Morality, as far as I can see, is just the emotions of people. I don't think there is a whole lot of thinking to do about emotions, in this regard, whereas political thought has the capacity to be far more empirical. In light of this, I'll refer to political thought alone.
I think a reasonable definition of morality is, "the answer to the question, 'what ought I (not) do?'". It's a functional definition, as our morality allows us to make value judgments about how we should act in any given situation. Morality and emotions are intertwined, sure. If you think something is wrong, you're likely to feel disgust when someone does it. But I don't think that makes morality bunk. If you've ever seen a video that was just gross--say, a video in which someone has a very snotty sneeze--you probably felt grossed out. But you wouldn't say that video was immoral. Whatever is immoral is immoral for a reason. There are lots of documentaries out there about the sins of our farming industry, for instance. An omnivore may see such a documentary and feel repulsed, and decide that slaughterhouses are immoral. But if you ask that person why they feel that way, they wouldn't say that slaughterhouses are immoral because repulsive. They would instead invoke, say, the right of animals not to suffer gratuitously. Did they change their mind because of emotions? Yes, to an extent.
But their reasoning is independent of that.
I used to argue with family members who opposed same-sex marriage. Some indeed were so petty as to want it banned because it was "gross". But all offered the additional justification of "marriage is between a man and a woman something something Bible". And if you've ever taken part in a thought experiment as a group, say the trolley problem, you'll find that there are moral questions which don't have much to do with emotions, as some people dutifully cross the room to let the five die because of their belief in the categorical imperative not to use someone as a means to an end. Could you argue that these more abstract decisions flow from concrete emotional ones? Sure.
Even if you do that, though, morality has an objective answer because of what it is. If morality is the question "what ought I (not) do?", some answer is correct, even if the answer is, "nothing in particular". And whatever is right, there is a reason for its correctness.
tl;dr emotions and morality are connected but separate
That aside, I take issue with your assertion that political thought is more "empirical". What do you mean by that?
Yes, the average, hell even the above average person, does do political philosophy a disservice with heuristic views, but at the same time people need identity, in order to function.I believe that there are individuals who recognise the shortcoming of heuristics, yet are bound by time constraints. The time required to evaluate permutations in possible paths, for any issue, is staggering. Given enough thought, I think it becomes readily obvious that one cannot become an expert on all political topics, let alone a handful. Add to that a full-time job, children, wife/husband, friends etc, and there isn't a chance in hell. So, we defer to expert opinion, and make leaps in faith in trusting them. This, in turn, weakens our political position, because our position is not reached by our own thoughts/processes, but rather faith, to varying degrees, in others.Therefore, it is not necessarily that the vast majority of us are poor at political, but that the majority simply do not have the time necessary to reach worthwhile conclusions, and thus resort to heuristics/appeals to authority.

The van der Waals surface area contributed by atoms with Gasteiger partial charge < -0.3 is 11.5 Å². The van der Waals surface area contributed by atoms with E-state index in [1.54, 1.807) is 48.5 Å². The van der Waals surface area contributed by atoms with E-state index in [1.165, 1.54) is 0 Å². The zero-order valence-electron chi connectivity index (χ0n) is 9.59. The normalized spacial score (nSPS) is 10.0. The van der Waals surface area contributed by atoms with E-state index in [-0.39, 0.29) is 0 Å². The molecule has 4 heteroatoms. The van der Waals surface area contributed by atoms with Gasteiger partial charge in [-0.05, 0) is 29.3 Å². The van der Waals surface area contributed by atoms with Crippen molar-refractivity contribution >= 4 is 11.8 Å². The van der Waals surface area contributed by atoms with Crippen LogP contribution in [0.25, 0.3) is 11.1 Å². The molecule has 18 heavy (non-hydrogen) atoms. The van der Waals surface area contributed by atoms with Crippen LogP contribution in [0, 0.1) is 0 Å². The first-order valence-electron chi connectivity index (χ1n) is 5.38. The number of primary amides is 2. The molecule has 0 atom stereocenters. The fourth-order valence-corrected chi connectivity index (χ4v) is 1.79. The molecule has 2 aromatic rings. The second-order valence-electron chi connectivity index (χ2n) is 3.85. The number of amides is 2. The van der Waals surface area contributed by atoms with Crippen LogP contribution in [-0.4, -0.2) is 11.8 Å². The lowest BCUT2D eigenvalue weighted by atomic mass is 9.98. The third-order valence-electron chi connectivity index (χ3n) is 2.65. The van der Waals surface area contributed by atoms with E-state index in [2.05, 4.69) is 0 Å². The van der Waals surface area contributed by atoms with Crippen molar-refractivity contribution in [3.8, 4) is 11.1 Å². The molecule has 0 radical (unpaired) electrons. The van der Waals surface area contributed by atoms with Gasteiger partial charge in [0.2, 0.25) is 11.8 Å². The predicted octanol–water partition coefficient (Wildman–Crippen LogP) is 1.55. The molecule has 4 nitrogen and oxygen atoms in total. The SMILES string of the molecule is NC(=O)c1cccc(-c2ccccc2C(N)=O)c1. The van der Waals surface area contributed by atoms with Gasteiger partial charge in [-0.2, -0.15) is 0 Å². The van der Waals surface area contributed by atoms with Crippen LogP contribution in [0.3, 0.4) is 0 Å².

Philosophical issues are so complex that even a lifetime of thought probably won't "solve" even one thing. I agree with you there. But that's not what I think makes people bad at political philosophy. I don't think deferring to experts is bad, either, although many people have poor understandings of what constitutes an "expert". Where people go wrong, IMO, is in their unwillingness to think responsibly, to admit not only that the other side is possibly right in some respects, but also that, in the face of the vast amount of information on Earth alone, there are bound to be some beliefs you and I hold, even dearly, that are wrong. Conviction in your philosophical beliefs is perfectly fine; that's what a belief is, as you can't believe something you hold no conviction in. But, being unwilling to entertain a differing view is (in most cases) counterproductive and makes you worse at thinking. Thinking mostly about the crowds who say "liberals/conservatives are out to destroy America" or "vaccines gave my child autism and you can't tell me otherwise it's all a big corporate conspiracy", for instance.
tl;dr people are bad at political philosophy because they aren't cautious and self-questioning enough
"Identity" is an abstract concept, so please elaborate.
As to my political philosophy being wrong, I'm yet to incur the rigidity of self-ascribed identity politics :)
What is the role of government in a society?